The next wave for Wi-Fi connectivity is 802.11ac Wave 2. It’s the next generation of the 802.11ac standard, and it’s not a draft, but a ratified standard that brings serious network benefits to users of 802.11ac Wave 2 devices.
Naturally, most people aren’t using 802.11ac Wave 2-class devices yet, but if you’re using any of Samsung’s latest and greatest smartphones and tablets, a simple firmware update is all you’ll need to enabled Wave 2 access.
However, it’s not just a Wave 2-class device that you’ll need, but a Wave 2 capable access point, and the first company in the world to bring one to market is Ruckus Wireless, which likes to cause waves and, well, make a big noise.
iTWire covered its launch a month ago in an article entitled ‘Waving, not drowning: Ruckus Wireless to drown Wave 2 802.11ac users in connectivity’.
If you’re interested in learning about the Wave 2 Wi-Fi standard in greater detail and how deploying it can make a difference, Ruckus is holding a free webinar this Thursday 7 May 2015 at 10am for which you can register here.
Devlin said that wireless is really challenging - sometimes you’ll get full signal in places like airports but no connectivity due to too much interference.
He said that Ruckus is all about building pervasive Wi-Fi networks that give you better flexibility, reliability and performance.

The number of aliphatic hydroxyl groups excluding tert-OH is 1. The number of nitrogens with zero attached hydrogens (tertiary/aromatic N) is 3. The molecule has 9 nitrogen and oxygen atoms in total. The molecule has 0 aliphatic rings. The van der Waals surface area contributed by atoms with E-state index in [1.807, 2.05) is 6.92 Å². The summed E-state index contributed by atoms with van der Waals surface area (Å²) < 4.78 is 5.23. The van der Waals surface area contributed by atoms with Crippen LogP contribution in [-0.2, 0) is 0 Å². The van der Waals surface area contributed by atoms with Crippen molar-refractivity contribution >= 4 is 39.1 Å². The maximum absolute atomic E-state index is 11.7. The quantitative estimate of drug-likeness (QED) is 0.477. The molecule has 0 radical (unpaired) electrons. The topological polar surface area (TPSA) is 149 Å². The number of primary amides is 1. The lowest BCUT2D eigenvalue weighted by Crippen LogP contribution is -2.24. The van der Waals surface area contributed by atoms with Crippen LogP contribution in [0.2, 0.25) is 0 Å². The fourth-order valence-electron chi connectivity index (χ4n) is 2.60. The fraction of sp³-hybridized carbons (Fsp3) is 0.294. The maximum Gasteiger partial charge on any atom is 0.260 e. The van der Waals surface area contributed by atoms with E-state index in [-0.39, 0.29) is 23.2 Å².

“We have this amazing antenna array which is what our whole product is built around that cuts interference, that cuts through interference. It’s an adaptive array which can steer a signal directly a device," said Devlin.
“Our antenna is like virtual radar dish that kind of zooms in on your device and steers our signal all our send and receive power is being sent in the direction that you’re at.
“And that’s something that only Ruckus does, Ruckus has patented a technology we call adaptive antenna.
“Typically that means for the same power that everyone else uses to send in all directions, we zoom in on a single device giving us better range and better interference mitigation. Fewer devices needed, in the world of radio, fewer device is better.”
He continued, stating: “Two technologies really stand out in Wave 2. We use multiple antennas and we have the ability to send and receive on those multiple antennas at the same time, effectively like multiplexing a signal. 802.11ac expands our ability to have multiple conversations.
“In the past, radio antennas could do up to 3 up, 3 down and 3 simultaneous conversations. 802.11ac expands on that, giving us 4 and 5 and beyond. Some devices have multiple antennas and can have multiple conversations with an access point at the same time so they can talk a lot faster.
“Laptops can have 2x2 and 3x3 antennas. That is called MIMO - multi-in and multi-out. That was part of Wave 1.
“Wave 2 brings MU-MIMO - multi-user MIMO. MIMO originally only worked on a single device at a single time. If you have a device that has 3 antennas, go you, you can have a really fast conversation. But MU-MIMO means multiple devices can be talking at the same time and it’s a huge advance when it comes to high density environments.
“MU-MIMO is really big. There are some other changes to amp up the speed, but MU-MIMO is the biggest one the market will see. We decided the market was ready and we saw the demand our customers and it was really important to be there first.
“The typical lifespan of an access point is 3 to 4 years, so it’s a good time to look at Wave 2 wi-fi access points.